Deborah Levy’s Hot Milk is a novel about hypochondria, explored through the lens of its protagonist Sofia: an anthropologist-in-training whose major case study to date has been her mother, Rose. Rose is the victim of a never-ending slew of maladies, and right now her most pressing concern is a bout of paralysis that confines her to a wheelchair. So now the pair find themselves in a Spanish village in the hope of finding solutions from the mysterious Dr. Gómez. While this is the rough sketch of the story, its nuances are many as it investigates the complexities of a mother-daughter relationship. Sexuality, identity and estrangement; myths and monsters; purpose in life or lack thereof. These ideas are brought to life by the story’s supporting cast: the alluring and enigmatic Ingrid Bauer; the inscrutable Nurse Sunshine; the young man Juan who tends to Sofia’s jellyfish stings; and Sofia’s Greek father who has forged a new life and family in Athens.
“Fleshed out just as vividly is the southern coast of Spain—a hot, heady haze in which the story unravels. Levy describes it so evocatively that she renders it real; an exotic, if claustrophobic, character in itself.”
Fleshed out just as vividly is the southern coast of Spain—a hot, heady haze in which the story unravels. Levy describes it so evocatively that she renders it real; an exotic, if claustrophobic, character in itself. The off-beat title Hot Milk tells of many things. It hints to Sofia’s job working in a coffee shop back home in London and to mother-child ties. But under the fierce Almería sun, it is suggested that something has curdled and gone awry. The stingrays too—or medusas as they’re called in Spanish and referred to in the novel—float in the Mediterranean sea like a constant menace; a threat that lies just below the benign, balmy surface.
“Hot Milk” by Deborah Levy, cover (close-up)
Deborah Levy—a contemporary writer whose last two novels, Hot Milk (2016) and Swimming Home (2011), were shortlisted for the Man Booker Prize—began her career as a playwright and it’s clear she still delights in creating scenes. As unsettling as Levy’s Spain is, her vivid descriptions betray a love for this landscape. She describes Almería’s “massive heat” and its “lunar landscape,” its “scorched mountains” and “desert jasmine,” “the hot rocks, the transparent sea.” She evokes “the salty mineral smell of the dark, free-floating [sea]weed” that is “enticing and intense,” and the area’s culinary traditions: “The churros come in two sizes. Long sausages to dip into chocolate and then a shorter kind.” She details the minutiae of the local market, describing a trip down a “…dust road, dodging the potholes and dog shit, past the handbags and purses, the sweating cheeses and gnarled salamis, the jamón ibérico from Salamanca, the strings of chorizo, plastic tablecloths and mobile-phone covers, the chickens turning on a stainless-steel spit, the cherries, bruised apples, oranges and peppers, the couscous and numeric heaped in baskets, the jars of harissa and preserved lemons, the torches, spanners, hammers…”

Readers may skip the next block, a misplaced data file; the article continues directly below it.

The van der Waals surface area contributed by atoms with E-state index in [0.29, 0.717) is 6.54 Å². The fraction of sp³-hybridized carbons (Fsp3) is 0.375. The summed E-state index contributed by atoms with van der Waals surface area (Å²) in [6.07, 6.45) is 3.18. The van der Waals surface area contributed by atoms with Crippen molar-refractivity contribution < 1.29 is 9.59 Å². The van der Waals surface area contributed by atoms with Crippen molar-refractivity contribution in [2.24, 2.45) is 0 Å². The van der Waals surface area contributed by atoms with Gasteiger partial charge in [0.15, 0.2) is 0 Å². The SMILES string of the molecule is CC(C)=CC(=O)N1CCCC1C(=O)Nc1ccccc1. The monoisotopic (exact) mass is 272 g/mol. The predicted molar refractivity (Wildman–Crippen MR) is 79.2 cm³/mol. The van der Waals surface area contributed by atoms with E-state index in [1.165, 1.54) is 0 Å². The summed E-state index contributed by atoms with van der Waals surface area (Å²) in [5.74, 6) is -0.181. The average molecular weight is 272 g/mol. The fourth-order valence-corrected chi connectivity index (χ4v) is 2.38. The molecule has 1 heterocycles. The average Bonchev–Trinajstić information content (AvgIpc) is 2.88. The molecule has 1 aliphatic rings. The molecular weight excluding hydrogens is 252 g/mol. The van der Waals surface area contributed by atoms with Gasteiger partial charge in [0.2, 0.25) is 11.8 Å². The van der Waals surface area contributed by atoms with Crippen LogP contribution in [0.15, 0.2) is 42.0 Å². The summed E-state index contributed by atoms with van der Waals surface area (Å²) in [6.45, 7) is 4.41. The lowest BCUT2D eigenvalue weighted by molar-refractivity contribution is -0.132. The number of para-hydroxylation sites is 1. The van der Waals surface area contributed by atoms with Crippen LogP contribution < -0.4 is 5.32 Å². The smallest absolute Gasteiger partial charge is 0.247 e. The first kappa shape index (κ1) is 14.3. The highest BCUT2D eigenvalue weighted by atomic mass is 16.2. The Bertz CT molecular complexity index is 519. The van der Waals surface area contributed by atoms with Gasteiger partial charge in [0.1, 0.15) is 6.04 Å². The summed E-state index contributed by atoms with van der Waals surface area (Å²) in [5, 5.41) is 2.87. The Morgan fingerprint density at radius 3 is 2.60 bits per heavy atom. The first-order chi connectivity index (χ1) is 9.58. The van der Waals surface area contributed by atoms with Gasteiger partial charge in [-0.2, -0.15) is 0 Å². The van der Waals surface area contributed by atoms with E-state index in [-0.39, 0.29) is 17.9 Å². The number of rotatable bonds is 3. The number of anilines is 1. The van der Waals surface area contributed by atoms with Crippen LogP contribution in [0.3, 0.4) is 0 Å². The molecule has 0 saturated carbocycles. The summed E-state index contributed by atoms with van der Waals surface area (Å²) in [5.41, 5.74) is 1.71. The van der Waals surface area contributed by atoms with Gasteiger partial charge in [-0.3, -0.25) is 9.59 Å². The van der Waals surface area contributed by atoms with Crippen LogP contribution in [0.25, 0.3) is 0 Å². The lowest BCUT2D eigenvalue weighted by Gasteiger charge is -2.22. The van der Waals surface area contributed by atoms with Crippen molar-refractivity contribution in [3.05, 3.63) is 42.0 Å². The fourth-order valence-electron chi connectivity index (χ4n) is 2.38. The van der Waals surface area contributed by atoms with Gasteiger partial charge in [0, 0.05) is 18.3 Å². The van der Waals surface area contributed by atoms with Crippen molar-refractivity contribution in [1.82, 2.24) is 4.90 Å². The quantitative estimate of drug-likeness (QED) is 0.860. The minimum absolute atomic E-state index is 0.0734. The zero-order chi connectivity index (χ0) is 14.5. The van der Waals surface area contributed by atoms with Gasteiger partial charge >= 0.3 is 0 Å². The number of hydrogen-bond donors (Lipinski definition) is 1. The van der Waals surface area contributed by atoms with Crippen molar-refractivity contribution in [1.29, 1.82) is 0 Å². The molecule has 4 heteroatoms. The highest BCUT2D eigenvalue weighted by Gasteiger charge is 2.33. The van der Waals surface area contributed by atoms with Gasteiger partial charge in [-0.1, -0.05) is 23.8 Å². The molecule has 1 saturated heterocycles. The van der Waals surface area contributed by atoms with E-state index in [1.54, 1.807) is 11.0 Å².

“I gazed at the deep blue Mediterranean below the mountain and felt at peace.”
“I gazed at the deep blue Mediterranean below the mountain and felt at peace,” Levy’s protagonist Sofia expresses at one point and you get the sense the writer shares this sentiment. It’s not hard to imagine her sequestered in a small, white-washed building with a view across the ocean, contemplating its calm as she writes. Or scribbling notes in a town square cafe, ordering churros and anise liqueur for sustenance.
Indeed, when the writer wrote Love Undone—a short story for The New York Times last August—she confessed, “The salty Mediterranean Sea has always been my particular pleasure,” while providing an autobiographical account of a love gone sour in its midst. “Majorca was paradise but I could not bear it,” she concluded, in reference to a Gertrude Stein quote. Perhaps the memorable, heady atmosphere of this European encounter was one Levy bottled and wrote into Hot Milk.
Hot Milk by Deborah Levy, 2016, 218pp.
In Issue No. 1 we meet Australian fashion icon Jenny Kee, translator from Italian Ann Goldstein and French-Cuban music duo Ibeyi. We learn about Ramadan, the Aboriginal ball game Marngrook, the Kiribati dance, the art of pickling, and the importance of home. And we see what it’s like to dress up in Myanmar, live in Cuernavaca, make ceramics from different soil, and walk the streets of Florence.
In Issue No. 2 we meet New York-based Japanese composer Ryuichi Sakamoto, NASA astronaut Stephanie Wilson, and Croatian painter Stipe Nobilo. We discover how the French protect their language and the way women—all around the world—have used textiles as their political voice. We listen to lovers rock, prepare a boisterous Korean barbecue, venture to go to Feria de Jerez and eat our way around Hong Kong.
In Issue No. 4 we meet Nigerian-born artist Toyin Ojih Odutola, Indigenous Australian Elders Uncle Bob Smith and Aunty Caroline Bradshaw, and Palestinian-American chef and artist Amanny Ahmad. We peer inside the Parisian ateliers Lesage and Lemarié, muse over the iconic lines of European chair design and celebrate the colourful woodblock prints of Japanese artist Awazu Kiyoshi. And we venture along Morocco’s Honey Highway, get lost in the markets of Oaxaca and discover the favours of Ghana.
In Issue No. 5 we travel to the mountains with Etel Adnan, along coastlines wherever waves roll in, and then all over the world through the photographic archive of Lindsay James Stanger. We celebrate hair braiding in South Africa, Salasacan weaving techniques in Ecuador, Vedic jewellery traditions and the new sound of Ukraine. We meet artist Cassi Namoda, choreographer Yang Liping and lace-maker Mark Klauber. And we visit a bakery in Tel Aviv, discover the joys of making arak, and spend a summer stretching mozzarella in Italy.